Jean-Antoine Houdon (1741–1828) and Claude Michel, called Clodion (1738–1814), were two of the foremost sculptors in France during the late eighteenth century, and the Frick housed an important group of their works. In 1915 founder Henry Clay Frick acquired Clodion’s terracotta Zephyrus and Flora and, the following year, Houdon’s marble bust of the Comtesse du Cayla. Other works that were subsequently added to the collection were shown together for the first time, highlighting the artists’ expressive ranges, as well as their defining contributions to the sculpture of Enlightenment-era France. MORE »
The Frick Collection was the only venue for the first public exhibition of this private collection devoted to the bronze figurative statuette. The nearly forty sculptures included in the show were of exceptional quality and span the fifteenth through the eighteenth century, exemplifying the genre from its beginnings in Renaissance Italy to its dissemination across the artistic centers of Europe. The Hill Collection is distinguished by rare, autograph masterpieces by Italian sculptors such as Andrea Riccio, Giambologna, and Giuseppe Piamontini. MORE »
George Stubbs (1724-1806): A Celebration
George Stubbs (1724–1806): A Celebration, an exhibition of approximately twenty paintings by the celebrated artist, came in early 2007 to The Frick Collection, its only North American venue. The exhibition marked the bicentenary of Stubbs’s death by presenting some of his greatest contributions to the tradition of British eighteenth-century painting, all notable for their originality and beauty.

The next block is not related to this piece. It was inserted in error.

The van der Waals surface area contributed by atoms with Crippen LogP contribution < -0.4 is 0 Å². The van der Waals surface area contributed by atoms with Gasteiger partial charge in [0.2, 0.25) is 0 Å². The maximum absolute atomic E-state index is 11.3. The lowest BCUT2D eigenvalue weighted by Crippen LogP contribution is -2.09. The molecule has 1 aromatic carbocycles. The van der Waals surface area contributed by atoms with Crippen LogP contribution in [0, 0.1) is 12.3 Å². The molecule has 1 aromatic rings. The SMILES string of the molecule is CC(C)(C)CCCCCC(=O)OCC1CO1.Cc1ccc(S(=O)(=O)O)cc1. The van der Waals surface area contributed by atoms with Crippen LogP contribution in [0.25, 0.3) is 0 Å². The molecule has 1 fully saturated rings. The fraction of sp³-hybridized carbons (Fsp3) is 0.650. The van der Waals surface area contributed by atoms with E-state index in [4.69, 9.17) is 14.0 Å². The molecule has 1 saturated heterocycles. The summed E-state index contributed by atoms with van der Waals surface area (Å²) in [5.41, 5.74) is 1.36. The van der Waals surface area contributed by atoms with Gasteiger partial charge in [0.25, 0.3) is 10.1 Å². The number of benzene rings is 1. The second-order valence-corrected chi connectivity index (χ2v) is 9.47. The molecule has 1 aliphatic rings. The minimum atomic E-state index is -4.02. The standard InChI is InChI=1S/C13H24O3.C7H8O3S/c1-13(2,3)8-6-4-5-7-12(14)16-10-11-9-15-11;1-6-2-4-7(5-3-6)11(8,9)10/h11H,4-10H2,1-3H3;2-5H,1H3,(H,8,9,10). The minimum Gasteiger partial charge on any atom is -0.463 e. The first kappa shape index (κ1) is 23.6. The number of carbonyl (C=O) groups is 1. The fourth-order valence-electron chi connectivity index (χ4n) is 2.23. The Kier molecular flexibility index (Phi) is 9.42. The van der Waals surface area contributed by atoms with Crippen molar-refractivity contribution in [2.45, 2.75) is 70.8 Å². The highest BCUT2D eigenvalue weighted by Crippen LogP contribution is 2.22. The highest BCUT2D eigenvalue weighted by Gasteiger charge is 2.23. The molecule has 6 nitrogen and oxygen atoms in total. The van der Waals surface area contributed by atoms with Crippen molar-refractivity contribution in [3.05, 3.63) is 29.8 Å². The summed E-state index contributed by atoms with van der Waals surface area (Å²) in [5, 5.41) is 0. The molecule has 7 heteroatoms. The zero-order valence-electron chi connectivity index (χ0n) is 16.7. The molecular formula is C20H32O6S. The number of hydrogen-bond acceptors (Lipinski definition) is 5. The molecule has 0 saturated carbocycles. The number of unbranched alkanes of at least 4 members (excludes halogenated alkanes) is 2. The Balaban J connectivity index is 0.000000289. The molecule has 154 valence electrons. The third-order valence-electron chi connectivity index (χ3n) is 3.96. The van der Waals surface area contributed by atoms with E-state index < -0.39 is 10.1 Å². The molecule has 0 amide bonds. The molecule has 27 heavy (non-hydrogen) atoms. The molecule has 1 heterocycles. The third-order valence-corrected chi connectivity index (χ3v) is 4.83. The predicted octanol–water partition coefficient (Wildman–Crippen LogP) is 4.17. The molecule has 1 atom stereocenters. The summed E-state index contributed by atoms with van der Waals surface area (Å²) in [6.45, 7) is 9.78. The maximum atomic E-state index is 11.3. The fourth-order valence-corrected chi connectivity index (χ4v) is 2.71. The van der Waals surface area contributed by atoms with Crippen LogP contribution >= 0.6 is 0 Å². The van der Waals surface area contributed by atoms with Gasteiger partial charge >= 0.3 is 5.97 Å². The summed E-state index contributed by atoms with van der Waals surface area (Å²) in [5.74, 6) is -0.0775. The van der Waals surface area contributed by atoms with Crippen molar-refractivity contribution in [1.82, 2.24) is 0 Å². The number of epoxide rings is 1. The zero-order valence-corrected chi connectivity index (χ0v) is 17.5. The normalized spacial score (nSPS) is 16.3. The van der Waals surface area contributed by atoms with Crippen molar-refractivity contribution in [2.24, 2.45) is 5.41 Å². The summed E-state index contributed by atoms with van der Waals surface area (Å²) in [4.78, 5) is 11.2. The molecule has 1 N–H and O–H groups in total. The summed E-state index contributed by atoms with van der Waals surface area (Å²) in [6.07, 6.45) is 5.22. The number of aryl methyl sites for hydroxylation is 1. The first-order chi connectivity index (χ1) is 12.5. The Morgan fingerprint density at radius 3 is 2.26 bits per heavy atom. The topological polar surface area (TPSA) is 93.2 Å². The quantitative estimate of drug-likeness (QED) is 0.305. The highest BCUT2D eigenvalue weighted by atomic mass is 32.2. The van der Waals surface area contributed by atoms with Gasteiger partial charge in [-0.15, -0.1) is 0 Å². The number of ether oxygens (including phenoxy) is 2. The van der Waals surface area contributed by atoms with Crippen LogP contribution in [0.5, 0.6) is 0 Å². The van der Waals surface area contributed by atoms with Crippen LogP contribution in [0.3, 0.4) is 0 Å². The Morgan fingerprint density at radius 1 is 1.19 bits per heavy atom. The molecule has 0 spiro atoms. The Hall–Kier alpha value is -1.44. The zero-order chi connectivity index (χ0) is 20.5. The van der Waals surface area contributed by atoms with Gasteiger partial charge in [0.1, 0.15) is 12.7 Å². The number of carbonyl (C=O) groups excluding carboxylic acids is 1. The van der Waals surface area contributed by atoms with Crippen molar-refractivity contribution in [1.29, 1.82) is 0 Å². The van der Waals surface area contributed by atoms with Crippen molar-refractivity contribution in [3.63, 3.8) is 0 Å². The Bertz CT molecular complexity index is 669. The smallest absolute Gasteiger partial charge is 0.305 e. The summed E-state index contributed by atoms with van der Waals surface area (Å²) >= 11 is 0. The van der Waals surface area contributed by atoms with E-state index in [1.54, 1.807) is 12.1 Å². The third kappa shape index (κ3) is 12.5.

European Bronzes from the Quentin Collection
Created to delight and engage their audiences over countless viewings, bronze statuettes enjoyed immense popularity with rulers and the wealthy educated classes who collected them between the fifteenth and eighteenth centuries. The Frick Collection was pleased to have, as its special fall exhibition, European Bronzes from the Quentin Collection, the first public presentation of a distinguished, little-known private collection devoted to the art of these small- and medium-scale sculptures.
Willem van Tetrode (c. 1525–80): Bronze Sculptures of the Renaissance
Andrea Riccio: Renaissance Master of Bronze
The Frick Collection presented the first monographic exhibition dedicated to Andrea Riccio (1470–1532), one of the most creative sculptors of the Renaissance. On view were thirty-one autograph works representing every phase of Riccio’s career, three bronzes believed to be derived from the artist’s lost compositions, and two life-size terracotta sculptures. Andrea Riccio: Renaissance Master of Bronze was shown exclusively at The Frick Collection.
One of the most familiar and beloved paintings at The Frick Collection, Giovanni Bellini’s St. Francis in the Desert (c. 1480), is also deeply enigmatic. The artist has imagined this medieval saint alone in a stony wilderness, stepping forward from his simple shelter into a golden light that seems to transfigure him spiritually. For centuries, viewers of this masterpiece have puzzled over the meaning of Bellini’s composition and have sought explanations in a variety of pictorial and textual sources.
Anne L. Poulet, Director Emerita of The Frick Collection, introduces the current exhibition Enlightenment and Beauty: Sculptures by Houdon and Clodion, on view at the Frick until April 5, 2015. This video will be on view in the Music Room at the Frick during the run of the exhibition.
Frick Director Ian Wardropper interviews Janine and J. Tomilson Hill about the exhibition Renaissance and Baroque Bronzes from the Hill Collection, on view at the Frick until June 15, 2014. This video will be shown in the Music Room during the run of the exhibition.